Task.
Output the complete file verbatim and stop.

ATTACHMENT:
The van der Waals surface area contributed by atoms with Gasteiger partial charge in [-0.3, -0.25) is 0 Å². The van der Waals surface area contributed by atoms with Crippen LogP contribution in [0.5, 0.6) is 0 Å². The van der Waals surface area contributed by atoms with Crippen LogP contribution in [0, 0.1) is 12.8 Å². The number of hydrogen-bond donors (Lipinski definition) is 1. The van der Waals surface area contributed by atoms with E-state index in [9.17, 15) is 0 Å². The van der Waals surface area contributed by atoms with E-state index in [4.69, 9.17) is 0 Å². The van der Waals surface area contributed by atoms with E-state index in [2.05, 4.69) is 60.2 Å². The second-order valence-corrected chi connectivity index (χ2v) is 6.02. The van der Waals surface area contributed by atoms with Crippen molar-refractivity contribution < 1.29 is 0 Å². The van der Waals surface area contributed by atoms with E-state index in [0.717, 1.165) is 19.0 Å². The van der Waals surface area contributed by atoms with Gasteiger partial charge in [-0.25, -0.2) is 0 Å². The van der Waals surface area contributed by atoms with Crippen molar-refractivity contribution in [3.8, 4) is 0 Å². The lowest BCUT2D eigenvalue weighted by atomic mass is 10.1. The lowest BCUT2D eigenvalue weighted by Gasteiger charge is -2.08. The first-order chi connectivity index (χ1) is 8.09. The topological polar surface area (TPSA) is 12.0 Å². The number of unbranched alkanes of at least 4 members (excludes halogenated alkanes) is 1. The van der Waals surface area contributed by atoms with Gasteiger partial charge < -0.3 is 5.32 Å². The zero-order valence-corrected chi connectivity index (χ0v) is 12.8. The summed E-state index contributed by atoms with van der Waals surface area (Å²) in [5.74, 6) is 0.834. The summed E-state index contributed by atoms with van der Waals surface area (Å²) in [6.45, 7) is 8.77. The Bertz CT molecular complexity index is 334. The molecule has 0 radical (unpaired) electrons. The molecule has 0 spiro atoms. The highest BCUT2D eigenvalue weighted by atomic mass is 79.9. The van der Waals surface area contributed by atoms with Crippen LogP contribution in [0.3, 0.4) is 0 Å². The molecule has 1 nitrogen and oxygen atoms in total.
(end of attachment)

The van der Waals surface area contributed by atoms with Gasteiger partial charge in [-0.3, -0.25) is 0 Å². The van der Waals surface area contributed by atoms with Crippen LogP contribution in [0.5, 0.6) is 0 Å². The van der Waals surface area contributed by atoms with Crippen LogP contribution in [0, 0.1) is 12.8 Å². The number of hydrogen-bond donors (Lipinski definition) is 1. The van der Waals surface area contributed by atoms with E-state index in [9.17, 15) is 0 Å². The van der Waals surface area contributed by atoms with E-state index in [4.69, 9.17) is 0 Å². The van der Waals surface area contributed by atoms with E-state index in [2.05, 4.69) is 60.2 Å². The second-order valence-corrected chi connectivity index (χ2v) is 6.02. The van der Waals surface area contributed by atoms with Crippen molar-refractivity contribution < 1.29 is 0 Å². The van der Waals surface area contributed by atoms with E-state index in [0.717, 1.165) is 19.0 Å². The van der Waals surface area contributed by atoms with Gasteiger partial charge in [-0.25, -0.2) is 0 Å². The van der Waals surface area contributed by atoms with Crippen molar-refractivity contribution in [3.8, 4) is 0 Å². The lowest BCUT2D eigenvalue weighted by atomic mass is 10.1. The lowest BCUT2D eigenvalue weighted by Gasteiger charge is -2.08. The first-order chi connectivity index (χ1) is 8.09. The topological polar surface area (TPSA) is 12.0 Å². The number of unbranched alkanes of at least 4 members (excludes halogenated alkanes) is 1. The van der Waals surface area contributed by atoms with Gasteiger partial charge < -0.3 is 5.32 Å². The zero-order valence-corrected chi connectivity index (χ0v) is 12.8. The summed E-state index contributed by atoms with van der Waals surface area (Å²) in [5.74, 6) is 0.834. The summed E-state index contributed by atoms with van der Waals surface area (Å²) in [6.45, 7) is 8.77. The Bertz CT molecular complexity index is 334. The molecule has 0 radical (unpaired) electrons. The molecule has 0 spiro atoms. The highest BCUT2D eigenvalue weighted by atomic mass is 79.9. The van der Waals surface area contributed by atoms with Crippen LogP contribution in [0.3, 0.4) is 0 Å². The molecule has 1 nitrogen and oxygen atoms in total.